Leading up to the June meeting of the Federal Reserve, interest rates were climbing higher as uncertainty of a more hawkish tone in policy gripped investors. The rate on the 10-year U.S. Treasury peaked in June at 3.47%, the highest it has been since 2011. At the same time credit spreads continue to widen, as expectations for economic growth weaken. The spread on investment grade credit has widened to 150 basis points from tighter levels of 81 basis points in 2021. In addition, high yield spreads have widened nearly 250 basis points in 2022 to 507 basis points.
Valuations in fixed income asset classes have moved to levels not seen in over 15 years. In our Ultra-Short Fixed Income strategy, we are funding portfolios at a gross yield above 3.5%. With a weighted average duration less than 1.5 years, this strategy mitigates the risks and the damage rising rates can do to prices of longer duration assets.
Also, valuations in the high yield sector are more appealing, particularly in short maturities. This has helped in structuring portfolios in our Short-Duration High Yield strategy, where 5-year BB corporates are currently yielding near 7%.
The credit cycle has been muted through the pandemic and companies. Generally, revenue has remained strong and balance sheets solid across the credit spectrum. However, margins are beginning to erode due to rising labor and raw material costs. While we do not see this as time to go all in with investment is the risk sectors, we do believe now is the time to begin adding across fixed income market.
The S&P 500 posted a 6% gain for the week and the Nasdaq gained 7% as volatility declined slightly. This was quite a change from previous weeks, as 10 of the last 11 weeks have posted negative returns. The rally was led by the most beaten down sectors including consumer discretionary, communication services, and technology. These sectors all rose over 8% for the week. Despite the rally, technology is still down -5% this month and down nearly -25% for the year. However, there are pockets within tech that offer attractive valuations at these price levels.
Chinese technology stocks have rallied this past month as China has eased their stance on regulations and have indicated a vague committed to helping these companies grow. The Chinese Internet ETF [KWEB] is up 20% over the last month and the Chinese index is up over 13%. Over the last quarter the S&P fell -14%, and emerging markets ETFs only fell -10%.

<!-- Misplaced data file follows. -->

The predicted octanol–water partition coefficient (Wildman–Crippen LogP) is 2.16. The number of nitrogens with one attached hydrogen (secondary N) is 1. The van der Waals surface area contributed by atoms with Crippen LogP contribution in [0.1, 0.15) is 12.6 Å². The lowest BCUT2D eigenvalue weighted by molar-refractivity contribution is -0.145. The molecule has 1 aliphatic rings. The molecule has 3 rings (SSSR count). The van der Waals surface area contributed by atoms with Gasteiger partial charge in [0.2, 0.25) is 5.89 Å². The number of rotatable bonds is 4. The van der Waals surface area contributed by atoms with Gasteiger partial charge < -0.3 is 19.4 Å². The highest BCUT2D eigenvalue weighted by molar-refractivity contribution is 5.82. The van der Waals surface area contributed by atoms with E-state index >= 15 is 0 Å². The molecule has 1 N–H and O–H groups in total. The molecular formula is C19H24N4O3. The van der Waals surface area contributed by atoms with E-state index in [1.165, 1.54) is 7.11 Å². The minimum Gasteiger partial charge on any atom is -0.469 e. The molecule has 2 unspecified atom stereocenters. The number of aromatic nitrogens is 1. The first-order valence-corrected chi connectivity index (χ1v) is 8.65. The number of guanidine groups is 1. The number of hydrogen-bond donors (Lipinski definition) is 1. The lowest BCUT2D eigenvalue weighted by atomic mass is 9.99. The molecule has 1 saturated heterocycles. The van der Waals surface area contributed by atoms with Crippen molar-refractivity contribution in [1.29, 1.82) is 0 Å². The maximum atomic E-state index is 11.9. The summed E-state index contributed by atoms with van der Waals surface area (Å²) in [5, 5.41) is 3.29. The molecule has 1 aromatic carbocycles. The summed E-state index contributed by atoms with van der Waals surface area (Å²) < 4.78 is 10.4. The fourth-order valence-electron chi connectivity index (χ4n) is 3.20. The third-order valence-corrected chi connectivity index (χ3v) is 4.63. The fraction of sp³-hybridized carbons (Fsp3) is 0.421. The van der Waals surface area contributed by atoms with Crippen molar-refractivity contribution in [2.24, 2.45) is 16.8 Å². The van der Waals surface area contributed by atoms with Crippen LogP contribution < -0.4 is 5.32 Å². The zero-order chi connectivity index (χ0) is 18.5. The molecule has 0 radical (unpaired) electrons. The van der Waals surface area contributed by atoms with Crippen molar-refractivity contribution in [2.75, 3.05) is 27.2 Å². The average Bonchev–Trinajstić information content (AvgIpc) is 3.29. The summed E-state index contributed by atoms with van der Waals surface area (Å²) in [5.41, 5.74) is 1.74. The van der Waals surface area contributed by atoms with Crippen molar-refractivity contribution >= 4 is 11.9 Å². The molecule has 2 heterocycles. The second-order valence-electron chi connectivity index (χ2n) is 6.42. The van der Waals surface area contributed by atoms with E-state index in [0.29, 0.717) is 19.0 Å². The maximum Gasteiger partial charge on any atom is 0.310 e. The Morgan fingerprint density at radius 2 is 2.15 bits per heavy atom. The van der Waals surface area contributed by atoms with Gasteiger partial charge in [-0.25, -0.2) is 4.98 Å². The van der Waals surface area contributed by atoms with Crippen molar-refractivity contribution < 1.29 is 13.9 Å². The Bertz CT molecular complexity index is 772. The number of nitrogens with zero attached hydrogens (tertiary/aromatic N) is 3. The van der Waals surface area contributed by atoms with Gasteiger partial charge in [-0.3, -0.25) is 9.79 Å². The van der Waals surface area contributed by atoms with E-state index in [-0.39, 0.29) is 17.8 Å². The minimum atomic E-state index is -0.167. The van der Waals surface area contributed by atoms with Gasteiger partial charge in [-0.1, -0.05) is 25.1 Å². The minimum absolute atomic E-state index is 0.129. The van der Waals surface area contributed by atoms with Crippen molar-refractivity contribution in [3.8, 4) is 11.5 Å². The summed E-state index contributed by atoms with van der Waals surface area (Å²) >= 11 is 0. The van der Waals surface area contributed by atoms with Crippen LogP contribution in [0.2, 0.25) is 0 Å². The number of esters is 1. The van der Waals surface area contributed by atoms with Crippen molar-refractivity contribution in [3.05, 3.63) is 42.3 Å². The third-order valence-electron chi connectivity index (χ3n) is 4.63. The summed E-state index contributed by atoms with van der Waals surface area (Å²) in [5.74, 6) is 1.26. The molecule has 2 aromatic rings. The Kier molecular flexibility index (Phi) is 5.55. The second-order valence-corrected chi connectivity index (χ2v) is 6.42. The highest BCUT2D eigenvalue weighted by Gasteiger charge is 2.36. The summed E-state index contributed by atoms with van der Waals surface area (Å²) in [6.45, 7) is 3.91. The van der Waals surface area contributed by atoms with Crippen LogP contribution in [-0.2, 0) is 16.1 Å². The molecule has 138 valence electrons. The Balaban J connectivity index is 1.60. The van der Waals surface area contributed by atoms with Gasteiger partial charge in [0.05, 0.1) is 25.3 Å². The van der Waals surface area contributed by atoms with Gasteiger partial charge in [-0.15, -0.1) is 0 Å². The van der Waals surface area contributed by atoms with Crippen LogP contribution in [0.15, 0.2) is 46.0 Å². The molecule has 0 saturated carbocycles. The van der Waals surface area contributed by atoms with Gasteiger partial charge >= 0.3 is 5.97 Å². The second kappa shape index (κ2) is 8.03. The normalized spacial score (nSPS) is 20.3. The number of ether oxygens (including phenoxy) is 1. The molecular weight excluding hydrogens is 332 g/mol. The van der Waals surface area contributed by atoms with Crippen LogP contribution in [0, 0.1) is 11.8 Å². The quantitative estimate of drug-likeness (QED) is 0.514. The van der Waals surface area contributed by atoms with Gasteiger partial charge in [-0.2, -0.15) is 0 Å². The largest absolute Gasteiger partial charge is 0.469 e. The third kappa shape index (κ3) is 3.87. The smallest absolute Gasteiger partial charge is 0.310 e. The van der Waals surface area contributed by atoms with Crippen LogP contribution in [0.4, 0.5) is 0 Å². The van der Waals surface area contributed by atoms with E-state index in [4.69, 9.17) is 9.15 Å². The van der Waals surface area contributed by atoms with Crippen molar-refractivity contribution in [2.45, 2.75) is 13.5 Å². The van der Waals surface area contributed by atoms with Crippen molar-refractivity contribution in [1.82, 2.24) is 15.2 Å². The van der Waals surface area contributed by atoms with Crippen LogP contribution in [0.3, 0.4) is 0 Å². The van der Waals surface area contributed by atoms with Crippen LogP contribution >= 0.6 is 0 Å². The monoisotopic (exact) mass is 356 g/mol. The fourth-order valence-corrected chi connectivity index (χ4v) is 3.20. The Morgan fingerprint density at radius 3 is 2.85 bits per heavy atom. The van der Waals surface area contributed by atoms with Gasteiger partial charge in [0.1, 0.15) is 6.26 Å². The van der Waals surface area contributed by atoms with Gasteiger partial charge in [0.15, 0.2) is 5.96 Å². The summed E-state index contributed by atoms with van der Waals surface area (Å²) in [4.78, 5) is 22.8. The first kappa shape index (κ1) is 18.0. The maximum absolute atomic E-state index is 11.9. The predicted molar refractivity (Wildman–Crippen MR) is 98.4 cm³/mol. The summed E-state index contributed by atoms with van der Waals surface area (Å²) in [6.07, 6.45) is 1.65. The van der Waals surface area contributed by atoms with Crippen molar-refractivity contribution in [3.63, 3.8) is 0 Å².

The worst performing sector over the past week was energy, falling -7%, although the sector still leads in year-to-date gains by a large margin. Energy is the only positive sector on the year, rising over 30%. Oil prices remain elevated with WTI closing at $107 on Friday. Revisions for the sector remain strong as most companies remain quite profitable with oil prices trading above $70 per barrel.
At current levels the S&P 500 is now trading at roughly 18x earnings. This is in line with the 5-year average but much cheaper than it was in 2020, at levels over 30x earnings. We believe the S&P 500 is fairly valued at 3,400 – 3,500. Any further declines will provide an attractive buying opportunity heading into the second half of the year.
This report is published solely for informational purposes and is not to be construed as specific tax, legal or investment advice. Views should not be considered a recommendation to buy or sell nor should they be relied upon as investment advice. It does not constitute a personal recommendation or take into account the particular investment objectives, financial situations, or needs of individual investors. Information contained in this report is current as of the date of publication and has been obtained from third party sources believed to be reliable. WCM does not warrant or make any representation regarding the use or results of the information contained herein in terms of its correctness, accuracy, timeliness, reliability, or otherwise, and does not accept any responsibility for any loss or damage that results from its use. You should assume that Winthrop Capital Management has a financial interest in one or more of the positions discussed. Past performance is not a guide to future performance, future returns are not guaranteed, and a loss of original capital may occur. Winthrop Capital Management has no obligation to provide recipients hereof with updates or changes to such data.
© 2022 Winthrop Capital Management